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10 thoughts on “The Left-Handed Geek Mom (or: The Right-Handed Geek Mom with the Left-Handed Child)

  1. There are time when you want to teach a child to do certain thing with the “wrong” hand; things that involve aiming, if the student’s eye-dominance is opposite. About 85% of people are right-handed, but only 70% are right-eyed, and some of them are left-handed.

    If a child is uncoordinated or really bad at sports, it’s often the result of cross-dominance. Teaching such a child to use the opposite hand for that activity will usually result in improved performance, particularly things like batting and throwing.

    I’ve seen anecdotal evidence to suggest that some cases of dyslexia are linked to this as well. If the student closes the non-dominant eye or tracks the text with the index finger of the non-dominant hand, reading sometimes improves.

  2. There are time when you want to teach a child to do certain thing with the “wrong” hand; things that involve aiming, if the student’s eye-dominance is opposite. About 85% of people are right-handed, but only 70% are right-eyed, and some of them are left-handed.

    If a child is uncoordinated or really bad at sports, it’s often the result of cross-dominance. Teaching such a child to use the opposite hand for that activity will usually result in improved performance, particularly things like batting and throwing.

    I’ve seen anecdotal evidence to suggest that some cases of dyslexia are linked to this as well. If the student closes the non-dominant eye or tracks the text with the index finger of the non-dominant hand, reading sometimes improves.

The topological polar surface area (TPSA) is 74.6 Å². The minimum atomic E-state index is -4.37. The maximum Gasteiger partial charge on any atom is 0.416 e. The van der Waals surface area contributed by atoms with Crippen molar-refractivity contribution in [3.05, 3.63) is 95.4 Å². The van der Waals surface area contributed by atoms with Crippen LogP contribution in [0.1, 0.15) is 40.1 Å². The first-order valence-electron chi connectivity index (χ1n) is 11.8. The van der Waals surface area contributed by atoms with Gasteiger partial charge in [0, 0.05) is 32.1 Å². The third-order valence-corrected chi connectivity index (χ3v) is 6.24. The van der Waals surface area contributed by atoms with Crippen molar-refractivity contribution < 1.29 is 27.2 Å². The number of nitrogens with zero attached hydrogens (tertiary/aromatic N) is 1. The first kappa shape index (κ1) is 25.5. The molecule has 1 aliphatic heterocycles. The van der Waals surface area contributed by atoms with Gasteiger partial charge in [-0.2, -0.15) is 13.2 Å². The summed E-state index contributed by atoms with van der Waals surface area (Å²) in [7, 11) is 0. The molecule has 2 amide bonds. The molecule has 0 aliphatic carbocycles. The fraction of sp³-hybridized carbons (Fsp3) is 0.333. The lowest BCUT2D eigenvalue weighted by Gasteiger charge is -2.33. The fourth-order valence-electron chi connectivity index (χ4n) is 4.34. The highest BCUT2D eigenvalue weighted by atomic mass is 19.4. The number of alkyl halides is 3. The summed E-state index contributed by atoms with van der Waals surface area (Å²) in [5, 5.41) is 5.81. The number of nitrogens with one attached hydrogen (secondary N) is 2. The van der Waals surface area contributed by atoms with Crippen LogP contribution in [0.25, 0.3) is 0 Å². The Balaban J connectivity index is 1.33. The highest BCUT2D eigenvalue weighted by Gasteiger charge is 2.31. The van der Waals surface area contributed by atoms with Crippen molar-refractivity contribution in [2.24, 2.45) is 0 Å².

3. This is useful. I am mostly a lefty (although when I use sign language I favor my right hand, and I am a right-handed mouser at the computer). My son looks as though he will be right-handed, but as the above commenter notes, I suppose I will need to be careful and on the look-out for cross-dominance (or, like myself, different dominance for different activities). I got nostalgic with your description of your teacher. I was in the same boat and got the left-handed scissors, etc……nothing forced on me.

    And now for something completely different: For those of us who are still a little old-school, can we have a subscribe-by-email option, please?

  4. This is useful. I am mostly a lefty (although when I use sign language I favor my right hand, and I am a right-handed mouser at the computer). My son looks as though he will be right-handed, but as the above commenter notes, I suppose I will need to be careful and on the look-out for cross-dominance (or, like myself, different dominance for different activities). I got nostalgic with your description of your teacher. I was in the same boat and got the left-handed scissors, etc……nothing forced on me.

    And now for something completely different: For those of us who are still a little old-school, can we have a subscribe-by-email option, please?

  5. Don’t forget, it works both ways. My left-handed mom had to use the “mirror” technique to teach me, her right-handed daughter, things like knitting. And I had to use it in turn with my left-handed son!

  6. Don’t forget, it works both ways. My left-handed mom had to use the “mirror” technique to teach me, her right-handed daughter, things like knitting. And I had to use it in turn with my left-handed son!

  7. I may need to remember this someday. I have a left-handed husband and a left-handed sister, so I suspect my chances of having a left-handed child are higher than usual (50% chance I carry the gene, if so 50% chance of having a lefty child!)

  8. I may need to remember this someday. I have a left-handed husband and a left-handed sister, so I suspect my chances of having a left-handed child are higher than usual (50% chance I carry the gene, if so 50% chance of having a lefty child!)